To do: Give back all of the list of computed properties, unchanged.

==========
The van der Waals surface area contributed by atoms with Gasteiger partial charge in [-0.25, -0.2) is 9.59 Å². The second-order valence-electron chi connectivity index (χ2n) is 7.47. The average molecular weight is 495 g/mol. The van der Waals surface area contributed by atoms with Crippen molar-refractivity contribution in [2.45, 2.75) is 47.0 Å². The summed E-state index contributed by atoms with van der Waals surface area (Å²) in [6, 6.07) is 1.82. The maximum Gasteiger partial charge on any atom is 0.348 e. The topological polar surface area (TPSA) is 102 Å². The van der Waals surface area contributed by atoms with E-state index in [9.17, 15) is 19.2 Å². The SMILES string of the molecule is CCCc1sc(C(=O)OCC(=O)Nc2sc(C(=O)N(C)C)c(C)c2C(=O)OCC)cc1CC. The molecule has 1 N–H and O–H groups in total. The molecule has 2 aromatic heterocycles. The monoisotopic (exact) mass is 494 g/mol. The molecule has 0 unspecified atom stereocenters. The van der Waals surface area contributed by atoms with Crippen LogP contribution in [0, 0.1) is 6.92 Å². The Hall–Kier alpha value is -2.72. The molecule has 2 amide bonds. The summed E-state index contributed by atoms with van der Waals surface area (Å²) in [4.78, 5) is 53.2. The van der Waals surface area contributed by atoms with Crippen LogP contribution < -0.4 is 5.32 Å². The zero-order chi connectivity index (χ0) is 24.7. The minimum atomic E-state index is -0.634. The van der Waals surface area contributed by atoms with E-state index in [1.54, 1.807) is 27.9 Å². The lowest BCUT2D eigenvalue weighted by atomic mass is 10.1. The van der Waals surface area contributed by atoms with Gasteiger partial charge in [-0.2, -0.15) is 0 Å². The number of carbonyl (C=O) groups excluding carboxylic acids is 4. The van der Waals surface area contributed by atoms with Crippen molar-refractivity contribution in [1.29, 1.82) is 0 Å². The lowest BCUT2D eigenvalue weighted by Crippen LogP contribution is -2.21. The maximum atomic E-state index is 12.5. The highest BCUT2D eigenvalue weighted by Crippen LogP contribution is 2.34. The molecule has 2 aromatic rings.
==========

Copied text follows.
The van der Waals surface area contributed by atoms with Gasteiger partial charge in [-0.25, -0.2) is 9.59 Å². The second-order valence-electron chi connectivity index (χ2n) is 7.47. The average molecular weight is 495 g/mol. The van der Waals surface area contributed by atoms with Crippen molar-refractivity contribution in [2.45, 2.75) is 47.0 Å². The summed E-state index contributed by atoms with van der Waals surface area (Å²) in [6, 6.07) is 1.82. The maximum Gasteiger partial charge on any atom is 0.348 e. The topological polar surface area (TPSA) is 102 Å². The van der Waals surface area contributed by atoms with E-state index in [9.17, 15) is 19.2 Å². The SMILES string of the molecule is CCCc1sc(C(=O)OCC(=O)Nc2sc(C(=O)N(C)C)c(C)c2C(=O)OCC)cc1CC. The molecule has 1 N–H and O–H groups in total. The molecule has 2 aromatic heterocycles. The monoisotopic (exact) mass is 494 g/mol. The molecule has 0 unspecified atom stereocenters. The van der Waals surface area contributed by atoms with Crippen LogP contribution in [0, 0.1) is 6.92 Å². The Hall–Kier alpha value is -2.72. The molecule has 2 amide bonds. The summed E-state index contributed by atoms with van der Waals surface area (Å²) in [4.78, 5) is 53.2. The van der Waals surface area contributed by atoms with Crippen LogP contribution < -0.4 is 5.32 Å². The zero-order chi connectivity index (χ0) is 24.7. The minimum atomic E-state index is -0.634. The van der Waals surface area contributed by atoms with E-state index in [1.54, 1.807) is 27.9 Å². The lowest BCUT2D eigenvalue weighted by atomic mass is 10.1. The van der Waals surface area contributed by atoms with Gasteiger partial charge in [-0.2, -0.15) is 0 Å². The number of carbonyl (C=O) groups excluding carboxylic acids is 4. The van der Waals surface area contributed by atoms with Crippen molar-refractivity contribution in [1.29, 1.82) is 0 Å². The lowest BCUT2D eigenvalue weighted by Crippen LogP contribution is -2.21. The maximum atomic E-state index is 12.5. The highest BCUT2D eigenvalue weighted by Crippen LogP contribution is 2.34. The molecule has 2 aromatic rings.